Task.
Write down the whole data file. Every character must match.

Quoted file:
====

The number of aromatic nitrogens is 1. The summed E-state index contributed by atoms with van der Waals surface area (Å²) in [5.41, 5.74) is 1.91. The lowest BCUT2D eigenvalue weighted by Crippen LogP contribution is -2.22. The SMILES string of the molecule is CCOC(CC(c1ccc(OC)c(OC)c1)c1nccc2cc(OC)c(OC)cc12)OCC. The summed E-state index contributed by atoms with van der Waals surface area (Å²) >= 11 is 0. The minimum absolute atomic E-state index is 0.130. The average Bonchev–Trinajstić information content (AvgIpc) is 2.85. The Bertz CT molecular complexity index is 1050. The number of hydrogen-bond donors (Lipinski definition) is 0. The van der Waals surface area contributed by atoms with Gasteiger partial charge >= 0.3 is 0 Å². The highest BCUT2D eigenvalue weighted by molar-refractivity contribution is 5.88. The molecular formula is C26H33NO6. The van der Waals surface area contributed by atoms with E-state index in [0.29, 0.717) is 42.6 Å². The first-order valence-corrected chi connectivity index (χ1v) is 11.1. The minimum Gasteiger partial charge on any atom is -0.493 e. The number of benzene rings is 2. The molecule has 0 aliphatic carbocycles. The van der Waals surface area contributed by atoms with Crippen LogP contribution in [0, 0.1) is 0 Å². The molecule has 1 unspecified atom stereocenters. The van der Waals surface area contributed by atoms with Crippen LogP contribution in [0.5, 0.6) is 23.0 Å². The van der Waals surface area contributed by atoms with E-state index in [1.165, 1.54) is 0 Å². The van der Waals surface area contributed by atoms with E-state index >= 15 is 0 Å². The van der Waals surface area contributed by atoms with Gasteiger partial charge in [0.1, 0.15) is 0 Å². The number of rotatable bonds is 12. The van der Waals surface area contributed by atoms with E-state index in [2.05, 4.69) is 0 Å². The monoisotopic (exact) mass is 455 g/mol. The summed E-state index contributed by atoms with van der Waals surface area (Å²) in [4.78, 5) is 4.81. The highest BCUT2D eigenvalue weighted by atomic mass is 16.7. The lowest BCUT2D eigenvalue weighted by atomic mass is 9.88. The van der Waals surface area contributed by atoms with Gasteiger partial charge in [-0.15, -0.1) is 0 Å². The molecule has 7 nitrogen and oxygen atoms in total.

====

The number of aromatic nitrogens is 1. The summed E-state index contributed by atoms with van der Waals surface area (Å²) in [5.41, 5.74) is 1.91. The lowest BCUT2D eigenvalue weighted by Crippen LogP contribution is -2.22. The SMILES string of the molecule is CCOC(CC(c1ccc(OC)c(OC)c1)c1nccc2cc(OC)c(OC)cc12)OCC. The summed E-state index contributed by atoms with van der Waals surface area (Å²) >= 11 is 0. The minimum absolute atomic E-state index is 0.130. The average Bonchev–Trinajstić information content (AvgIpc) is 2.85. The Bertz CT molecular complexity index is 1050. The number of hydrogen-bond donors (Lipinski definition) is 0. The van der Waals surface area contributed by atoms with Gasteiger partial charge >= 0.3 is 0 Å². The highest BCUT2D eigenvalue weighted by molar-refractivity contribution is 5.88. The molecular formula is C26H33NO6. The van der Waals surface area contributed by atoms with E-state index in [0.29, 0.717) is 42.6 Å². The first-order valence-corrected chi connectivity index (χ1v) is 11.1. The minimum Gasteiger partial charge on any atom is -0.493 e. The number of benzene rings is 2. The molecule has 0 aliphatic carbocycles. The van der Waals surface area contributed by atoms with Crippen LogP contribution in [0, 0.1) is 0 Å². The molecule has 1 unspecified atom stereocenters. The van der Waals surface area contributed by atoms with Crippen LogP contribution in [0.5, 0.6) is 23.0 Å². The van der Waals surface area contributed by atoms with E-state index in [1.165, 1.54) is 0 Å². The van der Waals surface area contributed by atoms with E-state index >= 15 is 0 Å². The van der Waals surface area contributed by atoms with Gasteiger partial charge in [0.1, 0.15) is 0 Å². The number of rotatable bonds is 12. The van der Waals surface area contributed by atoms with E-state index in [2.05, 4.69) is 0 Å². The monoisotopic (exact) mass is 455 g/mol. The summed E-state index contributed by atoms with van der Waals surface area (Å²) in [4.78, 5) is 4.81. The highest BCUT2D eigenvalue weighted by atomic mass is 16.7. The lowest BCUT2D eigenvalue weighted by atomic mass is 9.88. The van der Waals surface area contributed by atoms with Gasteiger partial charge in [-0.15, -0.1) is 0 Å². The molecule has 7 nitrogen and oxygen atoms in total.